Error parsing XSLT file: \xslt\FacebookOpenGraph.xslt First drive: Abarth 500e
Cookies on Businesscar

We use cookies to ensure that we give you the best experience on our website. If you continue without changing your settings, we will assume that you are happy to receive all cookies on the Business Car website. However, if you would like to, you can change your cookies at any time

BusinessCar magazine website email Awards mobile

The start point for the best source of fleet information

First drive: Abarth 500e

Date: 18 August 2023   |   Author: Martyn Collins

Proof that EV hot hatches don't have to be fast to be fun.
Standard equipment:
17in alloy wheels, rear parking sensors, automatic climate control, keyless go, LED headlights and taillights, single-piece sports seats, cruise control, Uconnect 10.25in touchscreen, 7in TFT digital cluster, Abarth Sound Generator.
Electric: 152hp
Equipment grades:
500e, Turismo
Single-speed automatic

Like the ICE-powered Abarth 500 models before it (which continue on sale), the 500e is based on the current Fiat 500 - this time the EV version, which confusingly isn't called the 500e. 

Name confusion aside, the All-Electric Fiat 500 has proved to be a decent small EV, in the past two years it has been on sale. 

Although, it always felt like a sportier version was on the cards, to solve the only shortcomings with the electrified 500. We felt that the car could really benefit from more power, and keener dynamics.

To address the power issue, the Abarth gets a more powerful 152hp motor at the front, with a reduced gear ratio, equalling quicker acceleration. There are also rear disc brakes to help the 500e stop.

The most novel drivetrain addition is the 'Sound Generator,' with speakers inside and out, to fool you into thinking you're driving an Abarth 500 ICE model.

To tighten up the 500's handling, the 500e gets stiffer springs, retuned dampers, and the choice of new 17 or 18in alloy wheels.

Outside, on top of the bigger wheels, the Abarth gets more aggressive front and rear bumpers and a range of bright, unique colours to show off these changes. Inside, a set of Alcantara bucket seats is fitted, along with an Alcantara-trimmed multi-function steering wheel and Alcantara dashboard trim. 

All this Alcantara  makes the 500e's interior feel special, although the plastics are unchanged from the standard electric 500 and are hard and scratchy.  Elsewhere the driving position, even for tall drivers, is comfortable, but this comes at the expense of rear space. 

On the road, the Abarth 500e impressed us more than we thought it would. Although not quite a hot hatch, it seems Abarth has made a credible warm(ish) EV alternative.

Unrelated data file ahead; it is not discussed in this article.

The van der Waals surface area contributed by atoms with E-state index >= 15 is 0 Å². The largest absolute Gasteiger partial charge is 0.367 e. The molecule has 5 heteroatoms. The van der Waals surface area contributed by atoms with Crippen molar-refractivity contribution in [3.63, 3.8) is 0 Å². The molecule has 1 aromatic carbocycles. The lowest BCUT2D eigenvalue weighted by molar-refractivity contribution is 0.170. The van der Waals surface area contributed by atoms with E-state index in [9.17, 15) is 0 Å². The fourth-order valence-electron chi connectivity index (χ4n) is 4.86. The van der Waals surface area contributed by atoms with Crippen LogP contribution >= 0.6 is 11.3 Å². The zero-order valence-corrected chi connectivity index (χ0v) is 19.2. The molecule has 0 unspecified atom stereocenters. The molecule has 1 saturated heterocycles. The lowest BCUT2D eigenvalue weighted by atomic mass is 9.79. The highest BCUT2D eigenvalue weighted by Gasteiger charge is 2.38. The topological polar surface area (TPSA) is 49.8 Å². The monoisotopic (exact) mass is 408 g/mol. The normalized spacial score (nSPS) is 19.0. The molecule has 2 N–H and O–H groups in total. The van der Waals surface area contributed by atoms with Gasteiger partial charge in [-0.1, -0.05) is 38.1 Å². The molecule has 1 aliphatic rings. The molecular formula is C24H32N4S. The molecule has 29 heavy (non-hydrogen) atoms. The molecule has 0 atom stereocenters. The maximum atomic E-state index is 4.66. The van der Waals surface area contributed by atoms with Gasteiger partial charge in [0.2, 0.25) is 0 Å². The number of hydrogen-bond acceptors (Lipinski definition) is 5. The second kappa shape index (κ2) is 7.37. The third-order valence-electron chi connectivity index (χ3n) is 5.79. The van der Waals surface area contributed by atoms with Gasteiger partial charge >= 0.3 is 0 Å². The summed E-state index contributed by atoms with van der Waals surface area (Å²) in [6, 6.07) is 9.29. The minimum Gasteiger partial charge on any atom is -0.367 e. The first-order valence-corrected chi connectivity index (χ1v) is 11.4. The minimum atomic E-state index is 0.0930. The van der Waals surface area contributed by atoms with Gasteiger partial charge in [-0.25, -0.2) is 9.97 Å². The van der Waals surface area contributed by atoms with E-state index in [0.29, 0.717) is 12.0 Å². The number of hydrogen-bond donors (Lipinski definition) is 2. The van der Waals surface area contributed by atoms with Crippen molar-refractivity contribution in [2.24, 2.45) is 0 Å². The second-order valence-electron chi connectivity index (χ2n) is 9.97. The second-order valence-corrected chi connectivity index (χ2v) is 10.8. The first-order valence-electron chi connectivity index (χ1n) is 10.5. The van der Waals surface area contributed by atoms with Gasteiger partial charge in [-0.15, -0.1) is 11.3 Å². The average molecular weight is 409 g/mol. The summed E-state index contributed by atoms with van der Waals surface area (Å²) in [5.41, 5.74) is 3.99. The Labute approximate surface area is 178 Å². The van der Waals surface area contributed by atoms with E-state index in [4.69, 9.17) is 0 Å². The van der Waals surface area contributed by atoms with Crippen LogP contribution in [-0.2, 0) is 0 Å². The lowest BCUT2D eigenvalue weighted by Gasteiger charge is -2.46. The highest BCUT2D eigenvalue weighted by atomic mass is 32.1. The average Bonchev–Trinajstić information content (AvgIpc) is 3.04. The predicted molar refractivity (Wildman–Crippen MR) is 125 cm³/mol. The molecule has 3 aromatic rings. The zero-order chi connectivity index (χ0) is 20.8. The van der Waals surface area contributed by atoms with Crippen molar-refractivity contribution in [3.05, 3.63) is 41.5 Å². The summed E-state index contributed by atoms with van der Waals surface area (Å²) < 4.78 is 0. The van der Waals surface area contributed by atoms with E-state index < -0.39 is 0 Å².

Let's start with the 'Sound Generator' - we were told Abarth engineers have put a massive 6,000 hours into developing it. Unless you turn it off (which you can, but the 500e must be at a standstill and it's hidden in a menu that's hard to find!), when you press the start button you're first met by the strum of an electric guitar, and then by the loud hum of a sporty exhaust note. 

To add to the confusion, dab the accelerator and the Abarth revs like you would expect an ICE car to. 

On the move, it works well at B-road speeds and is amplified in the sportiest, Scorpion Track driving mode. However, at higher, motorway speeds, with no gearchanges, the engine noise turns to a drone that soon becomes annoying. 

The three-spoke steering wheel is nice to hold, then when you come to a corner, the 500e surprises with quick and well-weighted steering. Grip levels are high, and the Abarth boasts poised and adjustable handling.

We've talked about the Scorpion Track driving mode, but the Scorpion Street mode is less noisy, with more re-gen effect and is better in our opinion for everyday use. 

The other mode, Turismo, is perfectly suited for town work, as it limits the power.

Also worthy of note is the ride, which is generally comfortable, despite the dynamic changes because of the extra performance. In fact, it only seemed to be troubled by imperfections and the undulating country roads which featured on our test route. 

Finally, the brakes, which are strong and have an unusual amount of feel considering it's an EV - maybe this is down to the new rear-fit disc brakes? 

In fact, the only issue could be the reduced 157-mile range, thanks to the increase in performance. Although this is more than the Mini Cooper SE, and we're sure itwould be fine for a short cross-country commute or urban use.

The Abarth 500e is available in hatch and Convertible versions. The hatch, our favourite, feels the stiffer of the two. 

In our opinion, the Abarth 500e seems like a car setting a trend. It will be interesting to see how the hot hatch EV segment develops with the next Mini EV hatch due to arrive on the marketplace next year.

Abarth 500e Turismo 

P11D: £38,140

Residual value: 48.4%

Depreciation: £19,654

Fuel: £4,334

Service, maintenance and repair: £2,268

Cost per mile: 43.76p

Range: 157 miles

CO2 (BIK %): 0g/km (2%)   

BIK 20/40% a month: £12/£25

Luggage capacity: 185 litres

Battery size/power: 37.3kWh/152hp


  • Looks great inside and out
  • Keen drive
  • Not cheap
  • Predicted depreciation
  • Compromised range
  • Sound Generator will not appeal to all